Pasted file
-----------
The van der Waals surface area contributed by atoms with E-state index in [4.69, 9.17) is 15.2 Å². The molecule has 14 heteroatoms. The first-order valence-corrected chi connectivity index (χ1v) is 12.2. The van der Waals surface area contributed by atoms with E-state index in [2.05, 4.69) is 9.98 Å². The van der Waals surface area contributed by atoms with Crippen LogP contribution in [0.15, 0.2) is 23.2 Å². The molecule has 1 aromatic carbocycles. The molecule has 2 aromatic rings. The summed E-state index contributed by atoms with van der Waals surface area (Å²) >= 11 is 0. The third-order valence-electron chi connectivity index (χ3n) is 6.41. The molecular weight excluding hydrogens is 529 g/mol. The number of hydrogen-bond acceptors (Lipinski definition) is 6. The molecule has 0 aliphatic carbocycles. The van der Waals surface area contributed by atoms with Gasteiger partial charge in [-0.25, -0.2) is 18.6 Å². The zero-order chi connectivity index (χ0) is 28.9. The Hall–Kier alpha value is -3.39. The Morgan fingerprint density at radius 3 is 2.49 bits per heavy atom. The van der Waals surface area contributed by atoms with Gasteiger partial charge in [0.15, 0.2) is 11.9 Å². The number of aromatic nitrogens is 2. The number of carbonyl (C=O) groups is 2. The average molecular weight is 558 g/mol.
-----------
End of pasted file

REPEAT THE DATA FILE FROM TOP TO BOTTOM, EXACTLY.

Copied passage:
The van der Waals surface area contributed by atoms with E-state index in [4.69, 9.17) is 15.2 Å². The molecule has 14 heteroatoms. The first-order valence-corrected chi connectivity index (χ1v) is 12.2. The van der Waals surface area contributed by atoms with E-state index in [2.05, 4.69) is 9.98 Å². The van der Waals surface area contributed by atoms with Crippen LogP contribution in [0.15, 0.2) is 23.2 Å². The molecule has 1 aromatic carbocycles. The molecule has 2 aromatic rings. The summed E-state index contributed by atoms with van der Waals surface area (Å²) >= 11 is 0. The third-order valence-electron chi connectivity index (χ3n) is 6.41. The molecular weight excluding hydrogens is 529 g/mol. The number of hydrogen-bond acceptors (Lipinski definition) is 6. The molecule has 0 aliphatic carbocycles. The van der Waals surface area contributed by atoms with Gasteiger partial charge in [-0.25, -0.2) is 18.6 Å². The zero-order chi connectivity index (χ0) is 28.9. The Hall–Kier alpha value is -3.39. The Morgan fingerprint density at radius 3 is 2.49 bits per heavy atom. The van der Waals surface area contributed by atoms with Gasteiger partial charge in [0.15, 0.2) is 11.9 Å². The number of aromatic nitrogens is 2. The number of carbonyl (C=O) groups is 2. The average molecular weight is 558 g/mol.